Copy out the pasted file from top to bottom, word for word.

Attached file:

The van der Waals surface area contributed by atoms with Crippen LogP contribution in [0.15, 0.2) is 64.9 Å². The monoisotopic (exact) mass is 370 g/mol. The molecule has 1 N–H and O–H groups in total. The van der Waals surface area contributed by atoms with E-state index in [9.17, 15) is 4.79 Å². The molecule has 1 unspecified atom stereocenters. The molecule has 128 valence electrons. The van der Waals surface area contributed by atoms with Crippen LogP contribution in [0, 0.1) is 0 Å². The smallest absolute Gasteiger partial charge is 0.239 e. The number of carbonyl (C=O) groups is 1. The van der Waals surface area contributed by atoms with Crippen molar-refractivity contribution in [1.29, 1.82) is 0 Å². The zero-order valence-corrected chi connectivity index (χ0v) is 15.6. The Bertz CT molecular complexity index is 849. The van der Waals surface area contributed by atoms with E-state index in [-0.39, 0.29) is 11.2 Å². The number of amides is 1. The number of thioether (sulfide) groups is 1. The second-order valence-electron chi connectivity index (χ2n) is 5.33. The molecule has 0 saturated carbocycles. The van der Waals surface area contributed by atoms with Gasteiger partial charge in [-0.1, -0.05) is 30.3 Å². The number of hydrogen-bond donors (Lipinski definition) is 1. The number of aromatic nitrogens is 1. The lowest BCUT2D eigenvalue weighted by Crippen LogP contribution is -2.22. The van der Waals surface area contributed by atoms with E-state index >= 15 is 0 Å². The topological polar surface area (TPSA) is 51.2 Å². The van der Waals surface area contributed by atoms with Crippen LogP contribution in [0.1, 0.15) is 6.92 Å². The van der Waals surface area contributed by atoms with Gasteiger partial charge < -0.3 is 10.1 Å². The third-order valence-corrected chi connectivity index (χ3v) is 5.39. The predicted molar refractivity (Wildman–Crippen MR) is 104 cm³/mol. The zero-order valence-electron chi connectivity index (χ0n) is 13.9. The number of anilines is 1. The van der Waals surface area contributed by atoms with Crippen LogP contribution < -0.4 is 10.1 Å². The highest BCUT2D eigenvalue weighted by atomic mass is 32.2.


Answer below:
The van der Waals surface area contributed by atoms with Crippen LogP contribution in [0.15, 0.2) is 64.9 Å². The monoisotopic (exact) mass is 370 g/mol. The molecule has 1 N–H and O–H groups in total. The van der Waals surface area contributed by atoms with E-state index in [9.17, 15) is 4.79 Å². The molecule has 1 unspecified atom stereocenters. The molecule has 128 valence electrons. The van der Waals surface area contributed by atoms with Crippen LogP contribution in [0, 0.1) is 0 Å². The smallest absolute Gasteiger partial charge is 0.239 e. The number of carbonyl (C=O) groups is 1. The van der Waals surface area contributed by atoms with Crippen molar-refractivity contribution in [1.29, 1.82) is 0 Å². The zero-order valence-corrected chi connectivity index (χ0v) is 15.6. The Bertz CT molecular complexity index is 849. The van der Waals surface area contributed by atoms with E-state index in [-0.39, 0.29) is 11.2 Å². The number of amides is 1. The number of thioether (sulfide) groups is 1. The second-order valence-electron chi connectivity index (χ2n) is 5.33. The molecule has 0 saturated carbocycles. The van der Waals surface area contributed by atoms with Gasteiger partial charge in [-0.1, -0.05) is 30.3 Å². The number of hydrogen-bond donors (Lipinski definition) is 1. The number of aromatic nitrogens is 1. The lowest BCUT2D eigenvalue weighted by Crippen LogP contribution is -2.22. The van der Waals surface area contributed by atoms with E-state index >= 15 is 0 Å². The topological polar surface area (TPSA) is 51.2 Å². The van der Waals surface area contributed by atoms with Crippen LogP contribution in [0.1, 0.15) is 6.92 Å². The van der Waals surface area contributed by atoms with Gasteiger partial charge < -0.3 is 10.1 Å². The third-order valence-corrected chi connectivity index (χ3v) is 5.39. The predicted molar refractivity (Wildman–Crippen MR) is 104 cm³/mol. The zero-order valence-electron chi connectivity index (χ0n) is 13.9. The number of anilines is 1. The van der Waals surface area contributed by atoms with Crippen LogP contribution < -0.4 is 10.1 Å². The highest BCUT2D eigenvalue weighted by atomic mass is 32.2.